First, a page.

The beginning of the end of German Jewry

1933

< 19 DECEMBER 1933
21 DECEMBER 1933 >

Wednesday
20 December 1933

Letter written by Gustav Feldmann to Karl Adler following the Jewish House of Learning’s Hanukkah celebration in Stuttgart

“Fifteen hundred people from our community, of all classes and outlooks, fifteen hundred Jewish people sat side by side and demonstrated the new Jewish determination to live”—thus wrote the Gemeinde-Zeitung für die israelitischen Gemeinden Württembergs on 1 January 1934.

The “Evening of Music by the Vocal and Instrumental Group” praised by the article had taken place two weeks earlier, on 19 December 1933, at the Gustav Siegle House in the center of Stuttgart. It was directed by the musicologist Karl Adler (1890–1973) and was the first concert performed by the Jewish Art Association in Stuttgart, which Adler had founded.

The event began with four works by Telemann, C.P.E. Bach and Handel. The selection shows that the organizers did not wish to limit themselves strictly to Jewish composers, although their intention was to put on a concert by Jews for Jews. The music was followed by a lecture by Otto Hirsch, who had co-founded the House of Learning together with Adler. Finally, the actual Hanukkah celebration began with the lighting of the candelabrum, a reading from the Book of Maccabees and prayers of thanks. The audience joined in the singing of Jewish folk songs.

The next day Karl Adler received an effusive thank-you note from Gustav Feldmann (1872–1947), chairman of the Württemberg Regional Committee of the Central Association of German Citizens of Jewish Faith (Central-Verein Deutscher Staatsbürger jüdischen Glaubens, or CV). As Feldmann wrote, he felt a “sincere desire” to thank Adler on behalf of his organization for the evening.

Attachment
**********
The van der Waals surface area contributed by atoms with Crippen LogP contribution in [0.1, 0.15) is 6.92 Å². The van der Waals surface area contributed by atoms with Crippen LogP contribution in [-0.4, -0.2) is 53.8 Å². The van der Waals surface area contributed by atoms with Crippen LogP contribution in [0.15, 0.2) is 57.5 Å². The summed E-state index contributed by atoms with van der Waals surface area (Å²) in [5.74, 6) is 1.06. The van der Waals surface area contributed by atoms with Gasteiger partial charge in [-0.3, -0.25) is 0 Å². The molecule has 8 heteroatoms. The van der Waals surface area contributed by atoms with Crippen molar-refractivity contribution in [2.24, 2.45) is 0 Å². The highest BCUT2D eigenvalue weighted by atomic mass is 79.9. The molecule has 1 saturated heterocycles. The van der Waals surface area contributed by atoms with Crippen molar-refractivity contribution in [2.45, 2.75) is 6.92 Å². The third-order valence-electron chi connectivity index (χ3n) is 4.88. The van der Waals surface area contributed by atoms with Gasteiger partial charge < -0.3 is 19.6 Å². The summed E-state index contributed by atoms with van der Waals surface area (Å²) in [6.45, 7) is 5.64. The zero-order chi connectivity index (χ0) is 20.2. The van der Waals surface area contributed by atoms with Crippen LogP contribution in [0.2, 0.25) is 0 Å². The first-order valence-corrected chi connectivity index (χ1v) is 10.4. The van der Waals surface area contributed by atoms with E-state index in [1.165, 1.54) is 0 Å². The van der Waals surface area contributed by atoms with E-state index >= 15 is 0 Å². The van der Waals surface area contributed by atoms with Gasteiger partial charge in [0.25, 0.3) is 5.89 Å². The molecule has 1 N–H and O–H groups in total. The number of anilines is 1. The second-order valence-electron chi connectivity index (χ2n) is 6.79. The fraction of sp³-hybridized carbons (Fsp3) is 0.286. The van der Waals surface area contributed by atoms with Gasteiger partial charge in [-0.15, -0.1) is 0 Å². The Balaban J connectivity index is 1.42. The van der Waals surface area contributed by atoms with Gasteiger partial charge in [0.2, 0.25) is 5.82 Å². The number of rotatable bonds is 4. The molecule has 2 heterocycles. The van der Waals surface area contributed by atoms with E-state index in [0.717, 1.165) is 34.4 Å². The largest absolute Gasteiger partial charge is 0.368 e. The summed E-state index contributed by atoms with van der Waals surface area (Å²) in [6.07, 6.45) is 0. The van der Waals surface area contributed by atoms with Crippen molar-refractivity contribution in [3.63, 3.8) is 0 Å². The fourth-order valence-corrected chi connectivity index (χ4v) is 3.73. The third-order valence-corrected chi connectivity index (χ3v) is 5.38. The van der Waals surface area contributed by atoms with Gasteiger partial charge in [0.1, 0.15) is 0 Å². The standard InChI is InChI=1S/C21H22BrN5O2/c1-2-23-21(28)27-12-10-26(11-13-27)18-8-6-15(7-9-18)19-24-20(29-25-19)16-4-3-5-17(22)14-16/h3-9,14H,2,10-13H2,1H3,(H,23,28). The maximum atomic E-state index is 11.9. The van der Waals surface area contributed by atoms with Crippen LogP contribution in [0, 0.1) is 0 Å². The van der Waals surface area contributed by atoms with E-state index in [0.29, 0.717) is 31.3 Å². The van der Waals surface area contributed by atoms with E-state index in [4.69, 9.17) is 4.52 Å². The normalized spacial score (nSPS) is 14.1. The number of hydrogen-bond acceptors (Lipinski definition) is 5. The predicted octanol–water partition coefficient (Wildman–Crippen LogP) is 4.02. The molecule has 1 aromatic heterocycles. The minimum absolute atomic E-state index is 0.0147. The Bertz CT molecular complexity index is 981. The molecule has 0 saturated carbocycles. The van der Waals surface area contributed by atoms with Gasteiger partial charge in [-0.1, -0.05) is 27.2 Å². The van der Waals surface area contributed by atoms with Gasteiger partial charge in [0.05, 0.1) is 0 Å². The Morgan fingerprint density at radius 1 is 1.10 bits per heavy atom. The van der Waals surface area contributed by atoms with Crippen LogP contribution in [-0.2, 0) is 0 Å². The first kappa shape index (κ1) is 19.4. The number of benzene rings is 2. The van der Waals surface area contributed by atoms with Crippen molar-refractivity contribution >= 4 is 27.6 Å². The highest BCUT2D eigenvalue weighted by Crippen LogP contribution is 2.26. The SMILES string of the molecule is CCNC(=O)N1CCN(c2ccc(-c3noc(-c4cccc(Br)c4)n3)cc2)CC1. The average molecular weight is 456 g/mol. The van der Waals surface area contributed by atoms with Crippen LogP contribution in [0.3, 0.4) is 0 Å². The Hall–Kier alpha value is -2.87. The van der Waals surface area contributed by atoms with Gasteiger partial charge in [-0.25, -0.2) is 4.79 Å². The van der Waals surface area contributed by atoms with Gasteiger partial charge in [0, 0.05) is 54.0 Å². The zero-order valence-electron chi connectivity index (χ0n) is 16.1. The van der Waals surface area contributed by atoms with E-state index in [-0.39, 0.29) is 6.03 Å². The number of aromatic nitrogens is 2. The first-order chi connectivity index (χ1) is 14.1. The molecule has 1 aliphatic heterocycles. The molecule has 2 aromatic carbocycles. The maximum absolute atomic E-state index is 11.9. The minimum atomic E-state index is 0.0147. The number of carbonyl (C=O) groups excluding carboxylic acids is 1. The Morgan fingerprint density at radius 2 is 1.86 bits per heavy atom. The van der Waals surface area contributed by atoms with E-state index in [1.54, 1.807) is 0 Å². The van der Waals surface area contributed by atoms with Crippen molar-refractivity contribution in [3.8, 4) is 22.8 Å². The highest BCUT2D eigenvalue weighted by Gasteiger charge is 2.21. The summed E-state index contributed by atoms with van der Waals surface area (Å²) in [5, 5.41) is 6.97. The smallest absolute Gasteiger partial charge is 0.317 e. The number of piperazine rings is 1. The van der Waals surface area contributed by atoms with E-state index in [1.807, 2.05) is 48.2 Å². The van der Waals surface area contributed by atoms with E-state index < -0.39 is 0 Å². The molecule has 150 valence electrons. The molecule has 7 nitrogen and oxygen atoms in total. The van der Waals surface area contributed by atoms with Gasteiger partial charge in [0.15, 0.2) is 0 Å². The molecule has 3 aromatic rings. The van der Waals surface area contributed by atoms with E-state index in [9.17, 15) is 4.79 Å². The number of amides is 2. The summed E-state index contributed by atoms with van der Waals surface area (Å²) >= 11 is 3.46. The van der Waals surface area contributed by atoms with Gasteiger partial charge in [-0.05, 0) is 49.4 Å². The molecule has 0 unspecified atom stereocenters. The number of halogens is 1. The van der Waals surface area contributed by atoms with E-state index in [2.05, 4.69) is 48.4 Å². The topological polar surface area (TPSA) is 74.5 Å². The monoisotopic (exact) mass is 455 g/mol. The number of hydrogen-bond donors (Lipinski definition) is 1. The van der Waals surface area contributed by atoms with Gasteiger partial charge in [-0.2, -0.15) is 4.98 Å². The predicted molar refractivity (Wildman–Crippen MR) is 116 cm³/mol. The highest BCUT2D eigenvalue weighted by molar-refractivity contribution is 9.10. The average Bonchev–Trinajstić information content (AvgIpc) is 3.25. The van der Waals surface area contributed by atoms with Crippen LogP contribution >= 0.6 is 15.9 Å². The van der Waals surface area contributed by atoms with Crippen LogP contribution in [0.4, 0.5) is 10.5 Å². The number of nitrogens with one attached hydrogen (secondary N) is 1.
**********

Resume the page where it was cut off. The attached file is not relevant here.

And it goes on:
The CV, founded in 1893, represented the majority of acculturated German Jews. The events of 1933 dealt a severe blow to their perception of themselves as patriotic Germans, an identity that was now being challenged. It was now all the more important for them to remember their Jewish tradition as the foundation of all that held them together. It is against this background that Feldmann praises Adler in his letter for showing “what truly unites Judaism, traditions that have been passed down for thousands of years, presented in artistic form by Jews of all ages and branches of Judaism working together.”

Franziska Bogdanov

Categorie(s): artists and writers | associations | religious life
Letter written by Gustav Feldmann from the Central Association of German Citizens of Jewish Faith to Karl Adler, Stuttgart, 20 December 1933
Leo Baeck Institute, Karl Adler Collection, AR 7276

Karl Adler

Karl Adler, who was in charge of the evening of music, was an important figure in Jewish cultural life in Württemberg. Born in Buttenhausen in 1890 to a family of rural Swabian Jews, Adler trained as a teacher and cantor and studied voice at the Stuttgart conservatory. After the First World War he devoted himself increasingly to public music education and in 1921 was appointed director of the New Conservatory of Music in Stuttgart. In 1926 Adler co-founded the Jewish House of Learning in Stuttgart, which was active in the field of adult education and sought to reestablish German Jews’ intellectual ties to Judaism through cultural events, lectures and discussions.

Adler was dismissed from the conservatory in 1933. Like all Jewish artists, he was now only allowed to perform at Jewish institutions. In response to these restrictions, he founded the Jewish Art Association in Stuttgart as a branch of the Cultural League of German Jews, which had been established in Berlin in July 1933.

In 1940 Adler immigrated to the United States, where he served as a lecturer and a professor at various colleges and universities. In addition, he played a central role in founding the music department at Yeshiva University in New York. He died in New York in 1973.

Karl Adler, undated
Leo Baeck Institute, Leopold Levi Collection, AR 1929 
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